Sea surface temperature associations with the late Indian summer monsoon
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Recent gridded and historical data are used in order to assess the relationships between interannual variability of the Indian summer monsoon (ISM) and sea surface temperature (SST) anomaly patterns over the Indian and Pacific oceans. Interannual variability of ISM rainfall and dynamical indices for the traditional summer monsoon season (June–September) are strongly influenced by rainfall and circulation anomalies observed during August and September, or the late Indian summer monsoon (LISM). Anomalous monsoons are linked to well-defined LISM rainfall and large-scale circulation anomalies. The east-west Walker and local Hadley circulations fluctuate during the LISM of anomalous ISM years. LISM circulation is weakened and shifted eastward during weak ISM years. Therefore, we focus on the predictability of the LISM.
Strong (weak) (L)ISMs are preceded by significant positive (negative) SST anomalies in the southeastern subtropical Indian Ocean, off Australia, during boreal winter. These SST anomalies are mainly linked to south Indian Ocean dipole events, studied by Besera and Yamagata (2001) and to the El Niño-Southern Oscillation (ENSO) phenomenon. These SST anomalies are highly persistent and affect the northwestward translation of the Mascarene High from austral to boreal summer. The southeastward (northwestward) shift of this subtropical high associated with cold (warm) SST anomalies off Australia causes a weakening (strengthening) of the whole monsoon circulation through a modulation of the local Hadley cell during the LISM. Furthermore, it is suggested that the Mascarene High interacts with the underlying SST anomalies through a positive dynamical feedback mechanism, maintaining its anomalous position during the LISM. Our results also explain why a strong ISM is preceded by a transition in boreal spring from an El Niño to a La Niña state in the Pacific and vice versa. An El Niño event and the associated warm SST anomalies over the southeastern Indian Ocean during boreal winter may play a key role in the development of a strong ISM by strengthening the local Hadley circulation during the LISM. On the other hand, a developing La Niña event in boreal spring and summer may also enhance the east–west Walker circulation and the monsoon as demonstrated in many previous studies.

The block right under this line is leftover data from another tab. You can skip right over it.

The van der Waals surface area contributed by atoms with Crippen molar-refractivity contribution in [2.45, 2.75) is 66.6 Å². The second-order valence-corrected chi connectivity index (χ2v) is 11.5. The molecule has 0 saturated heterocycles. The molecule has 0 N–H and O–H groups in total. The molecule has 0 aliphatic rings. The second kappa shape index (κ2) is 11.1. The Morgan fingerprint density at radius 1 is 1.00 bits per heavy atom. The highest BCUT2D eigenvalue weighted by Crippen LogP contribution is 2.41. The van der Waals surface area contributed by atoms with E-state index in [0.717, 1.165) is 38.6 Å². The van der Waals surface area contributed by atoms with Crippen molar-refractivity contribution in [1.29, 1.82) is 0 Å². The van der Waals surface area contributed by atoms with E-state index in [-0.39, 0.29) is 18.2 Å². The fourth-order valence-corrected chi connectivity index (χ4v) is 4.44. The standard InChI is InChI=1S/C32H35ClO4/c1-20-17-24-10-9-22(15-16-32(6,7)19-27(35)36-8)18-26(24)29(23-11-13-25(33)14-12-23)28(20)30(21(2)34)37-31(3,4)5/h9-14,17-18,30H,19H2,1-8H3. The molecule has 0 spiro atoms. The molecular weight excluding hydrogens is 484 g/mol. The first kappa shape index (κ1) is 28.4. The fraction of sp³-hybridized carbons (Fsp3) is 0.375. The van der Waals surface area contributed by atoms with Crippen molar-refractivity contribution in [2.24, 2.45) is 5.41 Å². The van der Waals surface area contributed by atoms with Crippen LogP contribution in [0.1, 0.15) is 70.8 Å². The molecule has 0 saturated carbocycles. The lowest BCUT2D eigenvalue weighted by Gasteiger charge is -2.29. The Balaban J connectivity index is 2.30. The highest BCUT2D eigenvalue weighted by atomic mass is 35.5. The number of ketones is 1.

KeywordsIndian Summer Monsoon Indian Summer Monsoon Rainfall Southern Indian Ocean Indian Summer Monsoon Onset Western North Pacific Summer Monsoon
Thanks to A. Fischer and G. Reverdin for helpful comments and suggestions during the course of this research. Sebastien Masson provided graphical software for plotting the results. The comments of the editor (J.-C. Duplessy) and three anonymous reviewers are greatly appreciated.
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